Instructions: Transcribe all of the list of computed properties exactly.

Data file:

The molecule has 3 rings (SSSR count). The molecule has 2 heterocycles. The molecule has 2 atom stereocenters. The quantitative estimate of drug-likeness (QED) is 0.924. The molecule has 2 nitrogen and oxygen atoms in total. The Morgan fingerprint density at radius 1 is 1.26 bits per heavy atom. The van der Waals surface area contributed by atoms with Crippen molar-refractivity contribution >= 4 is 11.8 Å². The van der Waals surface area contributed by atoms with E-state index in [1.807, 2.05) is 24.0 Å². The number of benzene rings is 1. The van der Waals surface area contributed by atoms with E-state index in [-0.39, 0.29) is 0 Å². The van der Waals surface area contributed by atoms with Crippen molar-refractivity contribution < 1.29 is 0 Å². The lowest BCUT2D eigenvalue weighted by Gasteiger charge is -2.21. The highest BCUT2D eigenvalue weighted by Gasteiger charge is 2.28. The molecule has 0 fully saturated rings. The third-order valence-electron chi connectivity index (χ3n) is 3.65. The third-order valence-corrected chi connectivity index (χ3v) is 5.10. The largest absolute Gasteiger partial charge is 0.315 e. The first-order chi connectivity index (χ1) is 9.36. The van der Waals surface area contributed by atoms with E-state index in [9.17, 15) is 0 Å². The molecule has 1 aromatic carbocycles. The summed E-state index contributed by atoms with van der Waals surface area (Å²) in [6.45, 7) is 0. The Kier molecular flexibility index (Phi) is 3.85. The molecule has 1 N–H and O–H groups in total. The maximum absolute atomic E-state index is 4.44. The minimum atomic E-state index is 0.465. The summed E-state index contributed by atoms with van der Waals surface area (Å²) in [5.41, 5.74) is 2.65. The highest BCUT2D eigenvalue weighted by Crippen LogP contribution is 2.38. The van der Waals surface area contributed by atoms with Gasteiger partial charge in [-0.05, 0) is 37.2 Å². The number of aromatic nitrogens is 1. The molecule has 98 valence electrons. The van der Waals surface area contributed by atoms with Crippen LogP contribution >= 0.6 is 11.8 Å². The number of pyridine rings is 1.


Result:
The molecule has 3 rings (SSSR count). The molecule has 2 heterocycles. The molecule has 2 atom stereocenters. The quantitative estimate of drug-likeness (QED) is 0.924. The molecule has 2 nitrogen and oxygen atoms in total. The Morgan fingerprint density at radius 1 is 1.26 bits per heavy atom. The van der Waals surface area contributed by atoms with Crippen molar-refractivity contribution >= 4 is 11.8 Å². The van der Waals surface area contributed by atoms with E-state index in [1.807, 2.05) is 24.0 Å². The number of benzene rings is 1. The van der Waals surface area contributed by atoms with E-state index in [-0.39, 0.29) is 0 Å². The van der Waals surface area contributed by atoms with Crippen molar-refractivity contribution < 1.29 is 0 Å². The lowest BCUT2D eigenvalue weighted by Gasteiger charge is -2.21. The highest BCUT2D eigenvalue weighted by Gasteiger charge is 2.28. The molecule has 0 fully saturated rings. The third-order valence-electron chi connectivity index (χ3n) is 3.65. The third-order valence-corrected chi connectivity index (χ3v) is 5.10. The largest absolute Gasteiger partial charge is 0.315 e. The first-order chi connectivity index (χ1) is 9.36. The van der Waals surface area contributed by atoms with E-state index in [9.17, 15) is 0 Å². The molecule has 1 aromatic carbocycles. The summed E-state index contributed by atoms with van der Waals surface area (Å²) in [6.45, 7) is 0. The Kier molecular flexibility index (Phi) is 3.85. The molecule has 1 N–H and O–H groups in total. The maximum absolute atomic E-state index is 4.44. The minimum atomic E-state index is 0.465. The summed E-state index contributed by atoms with van der Waals surface area (Å²) in [5.41, 5.74) is 2.65. The highest BCUT2D eigenvalue weighted by Crippen LogP contribution is 2.38. The van der Waals surface area contributed by atoms with Gasteiger partial charge in [-0.05, 0) is 37.2 Å². The number of aromatic nitrogens is 1. The molecule has 98 valence electrons. The van der Waals surface area contributed by atoms with Crippen LogP contribution >= 0.6 is 11.8 Å². The number of pyridine rings is 1.